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Howard County Council passes bill to end ICE contract, but County Executive Calvin Ball says he will veto it

The Howard County Council narrowly passed legislation Monday night to eliminate its controversial contract with U.S. Immigration and Customs Enforcement.

However, minutes after the bill passed, Howard County Executive Calvin Ball said in a statement that he will be vetoing it.

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The bill, which County Council Vice Chairperson Liz Walsh proposed last month, would stop the Howard County Department of Corrections from accepting individuals detained by federal immigration law enforcement agencies. Howard County’s contract with ICE, which has existed since 1995, allows immigration detainees, excluding women and children, to be held in the Howard County Detention Center in Jessup.

The bill passed, 3-2, with council Chairperson Deb Jung, Christiana Mercer Rigby and Walsh voting in favor; Opel Jones and David Yungmann voted against.

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“I am happy to be the third vote in favor of this bill to end the contract with ICE,” Walsh said during the meeting. “It is not my work, though, that led this bill before us. It is the steadfastness, the relentlessness and the compassion of the advocates and the people who live this life, are discriminated against and fear ICE in every daily aspect of their lives.”

Ball said he believes the updated policy he announced in mid-September is a “practical long-term solution” that is better than ending the contract completely.

The update, which was announced two weeks after Walsh introduced her bill, was a clarification to the county’s contract with ICE. The change, which went into effect Sept. 24, stated the Howard County Detention Center would only accept immigration detainees from ICE who were convicted of a “crime of violence,” such as murder, rape, manslaughter, robbery, and serious assaults and sexual offenses.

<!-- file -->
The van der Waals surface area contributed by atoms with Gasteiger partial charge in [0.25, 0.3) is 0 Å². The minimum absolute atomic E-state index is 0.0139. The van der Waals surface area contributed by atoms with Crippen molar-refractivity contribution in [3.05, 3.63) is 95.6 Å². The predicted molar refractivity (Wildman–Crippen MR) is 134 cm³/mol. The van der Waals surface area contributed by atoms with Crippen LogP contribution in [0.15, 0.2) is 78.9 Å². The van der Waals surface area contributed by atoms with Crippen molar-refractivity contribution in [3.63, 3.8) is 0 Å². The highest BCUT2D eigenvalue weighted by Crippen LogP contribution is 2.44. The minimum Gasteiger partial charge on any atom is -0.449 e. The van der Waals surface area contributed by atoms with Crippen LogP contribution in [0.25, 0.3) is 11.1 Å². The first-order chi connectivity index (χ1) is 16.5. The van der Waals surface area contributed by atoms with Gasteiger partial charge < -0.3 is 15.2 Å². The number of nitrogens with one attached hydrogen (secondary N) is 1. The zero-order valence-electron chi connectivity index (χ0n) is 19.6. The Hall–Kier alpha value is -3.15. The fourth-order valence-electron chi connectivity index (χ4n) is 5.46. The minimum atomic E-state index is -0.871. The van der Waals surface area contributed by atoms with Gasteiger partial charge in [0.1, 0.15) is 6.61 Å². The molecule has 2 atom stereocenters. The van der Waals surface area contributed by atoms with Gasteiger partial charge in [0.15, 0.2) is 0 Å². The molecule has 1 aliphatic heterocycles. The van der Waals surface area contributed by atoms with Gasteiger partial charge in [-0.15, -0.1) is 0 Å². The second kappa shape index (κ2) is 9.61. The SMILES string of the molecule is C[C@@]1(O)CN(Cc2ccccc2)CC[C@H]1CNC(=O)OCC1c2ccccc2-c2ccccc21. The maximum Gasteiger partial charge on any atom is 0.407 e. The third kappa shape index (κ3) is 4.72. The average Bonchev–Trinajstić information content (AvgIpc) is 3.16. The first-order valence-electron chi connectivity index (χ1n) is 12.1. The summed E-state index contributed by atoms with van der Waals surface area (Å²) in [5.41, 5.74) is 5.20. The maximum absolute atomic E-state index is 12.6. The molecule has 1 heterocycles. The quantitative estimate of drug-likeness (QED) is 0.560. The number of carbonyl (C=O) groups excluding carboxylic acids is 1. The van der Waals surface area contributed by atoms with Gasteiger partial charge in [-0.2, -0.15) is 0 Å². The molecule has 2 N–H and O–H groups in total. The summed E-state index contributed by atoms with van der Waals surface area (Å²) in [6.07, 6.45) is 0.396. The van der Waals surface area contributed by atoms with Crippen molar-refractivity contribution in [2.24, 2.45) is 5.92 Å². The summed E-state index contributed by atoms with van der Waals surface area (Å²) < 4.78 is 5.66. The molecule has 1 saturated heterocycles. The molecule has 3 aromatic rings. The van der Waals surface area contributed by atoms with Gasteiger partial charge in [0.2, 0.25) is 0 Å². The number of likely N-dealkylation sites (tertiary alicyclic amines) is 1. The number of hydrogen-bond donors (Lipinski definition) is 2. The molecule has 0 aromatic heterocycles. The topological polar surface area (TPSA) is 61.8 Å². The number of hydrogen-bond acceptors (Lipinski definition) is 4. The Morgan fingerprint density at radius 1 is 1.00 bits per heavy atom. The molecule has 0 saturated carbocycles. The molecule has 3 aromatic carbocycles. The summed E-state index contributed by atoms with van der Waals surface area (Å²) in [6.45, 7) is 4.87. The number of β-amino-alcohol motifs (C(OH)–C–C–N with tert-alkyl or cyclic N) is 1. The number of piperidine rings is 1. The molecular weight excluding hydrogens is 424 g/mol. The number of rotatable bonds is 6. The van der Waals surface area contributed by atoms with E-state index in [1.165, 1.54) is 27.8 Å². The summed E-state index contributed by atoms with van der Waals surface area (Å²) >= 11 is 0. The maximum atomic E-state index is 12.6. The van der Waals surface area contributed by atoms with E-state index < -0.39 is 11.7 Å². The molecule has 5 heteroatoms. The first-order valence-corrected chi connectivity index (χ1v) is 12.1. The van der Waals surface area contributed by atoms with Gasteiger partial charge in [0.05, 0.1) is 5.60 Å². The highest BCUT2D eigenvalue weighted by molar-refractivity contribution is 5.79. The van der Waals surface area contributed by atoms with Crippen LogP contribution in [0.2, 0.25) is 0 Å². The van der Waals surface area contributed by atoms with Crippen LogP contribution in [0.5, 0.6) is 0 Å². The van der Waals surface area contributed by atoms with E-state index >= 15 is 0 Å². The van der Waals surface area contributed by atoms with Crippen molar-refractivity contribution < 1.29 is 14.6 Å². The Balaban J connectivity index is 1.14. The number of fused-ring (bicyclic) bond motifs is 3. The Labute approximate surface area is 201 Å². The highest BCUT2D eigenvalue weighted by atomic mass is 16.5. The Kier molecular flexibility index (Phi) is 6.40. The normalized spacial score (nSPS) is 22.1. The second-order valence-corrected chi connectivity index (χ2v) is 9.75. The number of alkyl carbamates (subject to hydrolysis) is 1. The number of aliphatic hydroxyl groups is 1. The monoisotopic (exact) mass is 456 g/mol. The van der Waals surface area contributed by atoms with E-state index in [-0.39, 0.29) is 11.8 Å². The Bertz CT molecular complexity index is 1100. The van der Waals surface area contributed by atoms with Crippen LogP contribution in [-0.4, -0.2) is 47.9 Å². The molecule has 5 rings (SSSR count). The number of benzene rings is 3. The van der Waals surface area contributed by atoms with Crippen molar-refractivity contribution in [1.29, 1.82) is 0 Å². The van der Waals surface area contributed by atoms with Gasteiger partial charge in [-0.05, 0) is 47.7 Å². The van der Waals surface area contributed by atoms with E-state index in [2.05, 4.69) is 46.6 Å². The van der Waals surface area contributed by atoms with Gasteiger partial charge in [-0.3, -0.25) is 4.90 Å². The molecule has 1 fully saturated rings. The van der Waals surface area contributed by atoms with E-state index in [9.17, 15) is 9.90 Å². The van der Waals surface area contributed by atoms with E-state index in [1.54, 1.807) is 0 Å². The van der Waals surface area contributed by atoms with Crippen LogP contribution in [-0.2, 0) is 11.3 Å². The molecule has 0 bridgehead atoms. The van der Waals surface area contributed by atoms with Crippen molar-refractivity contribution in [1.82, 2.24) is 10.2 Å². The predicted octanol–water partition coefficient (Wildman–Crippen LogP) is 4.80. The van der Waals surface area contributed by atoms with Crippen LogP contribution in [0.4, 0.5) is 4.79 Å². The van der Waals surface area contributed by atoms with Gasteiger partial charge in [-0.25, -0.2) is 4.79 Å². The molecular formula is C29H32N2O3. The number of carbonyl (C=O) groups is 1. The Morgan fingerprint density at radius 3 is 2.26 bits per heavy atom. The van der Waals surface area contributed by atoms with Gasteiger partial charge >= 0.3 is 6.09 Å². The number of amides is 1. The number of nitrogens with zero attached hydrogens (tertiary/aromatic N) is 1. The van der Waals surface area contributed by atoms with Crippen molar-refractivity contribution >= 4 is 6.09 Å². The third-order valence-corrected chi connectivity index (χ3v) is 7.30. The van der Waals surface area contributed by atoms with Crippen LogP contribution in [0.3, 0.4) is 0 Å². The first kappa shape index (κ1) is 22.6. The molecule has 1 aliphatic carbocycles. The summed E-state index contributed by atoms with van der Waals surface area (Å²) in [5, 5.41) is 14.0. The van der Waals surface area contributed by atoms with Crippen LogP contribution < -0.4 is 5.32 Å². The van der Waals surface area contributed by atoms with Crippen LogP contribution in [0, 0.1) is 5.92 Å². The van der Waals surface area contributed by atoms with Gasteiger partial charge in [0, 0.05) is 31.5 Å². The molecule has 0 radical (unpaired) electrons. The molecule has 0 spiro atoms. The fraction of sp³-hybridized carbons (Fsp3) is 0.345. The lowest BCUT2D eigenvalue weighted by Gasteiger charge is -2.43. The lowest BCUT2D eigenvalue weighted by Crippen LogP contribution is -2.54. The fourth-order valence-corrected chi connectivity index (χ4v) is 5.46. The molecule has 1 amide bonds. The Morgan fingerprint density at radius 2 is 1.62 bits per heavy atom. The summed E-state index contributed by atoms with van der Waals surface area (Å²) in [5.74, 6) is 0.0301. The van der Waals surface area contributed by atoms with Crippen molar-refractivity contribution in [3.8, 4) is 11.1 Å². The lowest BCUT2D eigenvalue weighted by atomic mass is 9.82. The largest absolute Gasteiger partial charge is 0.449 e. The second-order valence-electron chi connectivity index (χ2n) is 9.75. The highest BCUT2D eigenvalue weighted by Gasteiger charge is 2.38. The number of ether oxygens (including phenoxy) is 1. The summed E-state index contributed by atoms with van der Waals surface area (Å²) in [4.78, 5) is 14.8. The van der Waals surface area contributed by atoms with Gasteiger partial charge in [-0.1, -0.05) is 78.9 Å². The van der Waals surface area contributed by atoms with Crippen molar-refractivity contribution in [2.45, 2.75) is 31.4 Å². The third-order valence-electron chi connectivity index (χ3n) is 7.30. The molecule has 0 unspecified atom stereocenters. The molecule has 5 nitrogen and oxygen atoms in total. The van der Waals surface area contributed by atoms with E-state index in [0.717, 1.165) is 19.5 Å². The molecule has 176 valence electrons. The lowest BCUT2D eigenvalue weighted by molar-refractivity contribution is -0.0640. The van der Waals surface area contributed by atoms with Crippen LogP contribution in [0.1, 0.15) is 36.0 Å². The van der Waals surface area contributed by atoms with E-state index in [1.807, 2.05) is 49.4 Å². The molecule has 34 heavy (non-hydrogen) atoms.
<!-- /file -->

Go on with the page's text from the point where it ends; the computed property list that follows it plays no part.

“I remain confident that our updated detention center policy strikes the right balance of ensuring safety for county residents and businesses while allowing for fair treatment for those who have been convicted by the criminal justice system and therefore will be vetoing CB-51,” Ball said Monday evening in his statement.

During a Howard County Coalition for Immigrant Justice press conference Friday, Walsh said Ball’s policy change last month wasn’t good enough.

“Although the announced policy says the county will only accept for detention those people who have been convicted of violent crime, it won’t stop who ICE is targeting or ICE’s aims in terms of the harm it will cause to the person it’s detaining and their family,” Walsh said Friday.

Gustavo Torres, executive director of CASA, an advocacy group for Latino and immigrant people in Maryland, said Ball’s policy change is “a step in the right direction.” He said Friday that CASA’s support of the council’s bill does not mean the organization was unhappy with Ball’s decision to clarify the county’s contract with ICE last month.

“We absolutely support [the council’s bill] ... but we are also very proud of the county executive’s policy [change],” Torres said Friday.

When he vetoes the bill, it will be the second of Ball’s tenure. The first was in April 2019 when he halted a bill that would have expanded the buffer zone for new developments built along scenic roads.

After Ball vetoes the bill, it will go back to the County Council for a possible override. Four votes are needed in the council to override Ball’s veto.

Walsh, Jung and Rigby could not be reached for comment Monday night after Ball’s announcement to veto the bill.

Yungmann, the lone Republican on the council, said prior to voting against the bill that the council would regret the loss of revenue the ICE contract brings the county.